Last week, Google announced unified auctions are coming to Google Ad Manager, its sell-side offering, making this the latest move in what some deem as a major overhaul to the company’s suite of ad tech, aka the entity formerly known as DoubleClick.
Given the scale of Google’s influence, the move is likely to affect multiple tiers of the ad-tech ecosystem, with some even predicting that it could represent the beginning of the end for one of the most significant topics of debate in the sector for the last five years: header bidding. Additionally, it could also undermine the business model of ad exchanges. Adweek sourced opinion from industry experts on how some will have to prepare.
The historic origins of ad tech and auction dynamics
Google claimed the measure is geared toward ushering in transparency in the often-ambiguous world of programmatic media trading. Others, however, see it differently, taking it as a major sign that second-price auctions in media trading are on the way out.
Will Doherty, evp global marketplace development at Index Exchange—one of the early advocates of the model—said Google’s move would make pricing transparency more uniform across the industry, thus furthering competition. “First-price auctions are truly the only way to make auctions transparent to buyers in a header bidding environment,” he added.
Second-price auctions—whereby the auction winner only has to pay marginally above the bid submitted by the second-highest bidder—were the default means for publishers to monetize remnant ad impressions in the early days of programmatic.
Typically, this was done using real-time bidding and involved multiple intermediaries, each taking their own cut of the ad spend, leading to the popularization of the term “the ad-tech tax” and some acrimony along the way.
However, the demand for greater transparency plus the rise of header bidding—a (relatively new) process that lets publishers conduct multiple, simultaneous auctions before taking the best offer—has prompted supply-side players including ad exchanges such as Rubicon Project, OpenX and Index Exchange to adopt first-price auctions.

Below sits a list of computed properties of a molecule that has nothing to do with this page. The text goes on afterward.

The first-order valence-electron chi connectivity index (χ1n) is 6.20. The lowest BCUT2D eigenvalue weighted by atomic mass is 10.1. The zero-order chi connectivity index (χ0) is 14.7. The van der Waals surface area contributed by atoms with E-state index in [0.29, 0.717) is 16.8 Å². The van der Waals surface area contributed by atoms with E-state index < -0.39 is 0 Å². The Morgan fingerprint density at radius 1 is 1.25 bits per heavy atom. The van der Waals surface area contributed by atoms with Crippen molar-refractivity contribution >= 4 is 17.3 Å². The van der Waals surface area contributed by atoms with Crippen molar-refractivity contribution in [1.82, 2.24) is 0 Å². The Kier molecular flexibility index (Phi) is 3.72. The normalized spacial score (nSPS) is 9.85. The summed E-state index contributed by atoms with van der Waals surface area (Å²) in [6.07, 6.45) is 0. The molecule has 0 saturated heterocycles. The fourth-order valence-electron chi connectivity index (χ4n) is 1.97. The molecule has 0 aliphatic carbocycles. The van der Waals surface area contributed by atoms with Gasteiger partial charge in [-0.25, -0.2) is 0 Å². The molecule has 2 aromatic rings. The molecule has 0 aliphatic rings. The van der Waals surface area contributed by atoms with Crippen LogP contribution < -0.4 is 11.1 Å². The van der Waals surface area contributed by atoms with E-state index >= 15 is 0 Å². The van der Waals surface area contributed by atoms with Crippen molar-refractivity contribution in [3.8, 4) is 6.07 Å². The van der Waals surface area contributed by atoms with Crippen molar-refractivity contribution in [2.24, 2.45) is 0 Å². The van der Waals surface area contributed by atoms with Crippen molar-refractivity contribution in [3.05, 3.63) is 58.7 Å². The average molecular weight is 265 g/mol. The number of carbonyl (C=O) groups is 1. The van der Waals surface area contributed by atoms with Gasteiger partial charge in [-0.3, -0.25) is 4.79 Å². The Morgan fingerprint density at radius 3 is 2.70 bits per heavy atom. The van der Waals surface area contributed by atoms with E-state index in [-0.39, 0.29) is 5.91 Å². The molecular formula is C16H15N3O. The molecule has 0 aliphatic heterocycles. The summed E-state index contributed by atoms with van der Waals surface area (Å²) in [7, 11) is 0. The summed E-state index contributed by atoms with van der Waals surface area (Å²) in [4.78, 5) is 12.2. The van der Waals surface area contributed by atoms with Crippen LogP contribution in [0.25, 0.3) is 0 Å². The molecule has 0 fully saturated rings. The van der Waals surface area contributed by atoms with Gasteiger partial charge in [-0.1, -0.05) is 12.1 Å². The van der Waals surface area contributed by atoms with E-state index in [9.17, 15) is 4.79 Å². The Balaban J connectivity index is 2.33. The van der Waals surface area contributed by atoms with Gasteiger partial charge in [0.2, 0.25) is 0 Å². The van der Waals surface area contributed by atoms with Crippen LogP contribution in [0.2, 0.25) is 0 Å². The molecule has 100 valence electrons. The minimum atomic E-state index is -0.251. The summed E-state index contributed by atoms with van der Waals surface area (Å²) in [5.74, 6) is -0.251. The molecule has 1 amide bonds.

Sam Cox, group product manager, Google Ad Manager, noted how programmatic media trading has evolved in a way that both sides of the industry have adopted increasingly complicated ad monetization strategies. Hence, Google’s planned rollout of first-price auctions means that buyers (theoretically) will have to pay exactly what they bid on the industry’s dominant ad-tech platform.
‘Lowball’ no more?
Speaking with Adweek at the time of Google’s latest announcement, Lauren Fisher, principal analyst at eMarketer, described how parties on the buy-side of the industry would effectively game second-price auctions to increase their win rates (and commissions).
“[The first-price auction model means] you no longer can bet on throwing a high-ball offer out there and feel comfortable that you’re going to win the second price,” she said.
Additionally, Anthony Katsur, svp digital platforms at Nexstar Digital, added that first-price auctions will help reduce the risks posed by actors that operate purely to inflate the price of media for their own gain.
He added, “It mitigates whatever legacy predatory practices exist in the programmatic world … you have people who are constantly lowball bidding just to listen [to an ad auction and work out how they can arbitrage media].”
By removing the price elasticity that second-price auctions introduced, arbitrage becomes a harder game to play.
Brands need to rethink their supply strategy
Meanwhile, Brian Fitzpatrick, general manager of demand solutions at Iponweb, noted how the rise of first-price auctions was synonymous with the adoption of header bidding. “Now that they’ve finally made the decision to switch to first-price, all demand-side platforms buying through Google’s Ad Exchange [aka AdX] will need to rethink their bid strategies or risk significantly overpaying for media,” he said.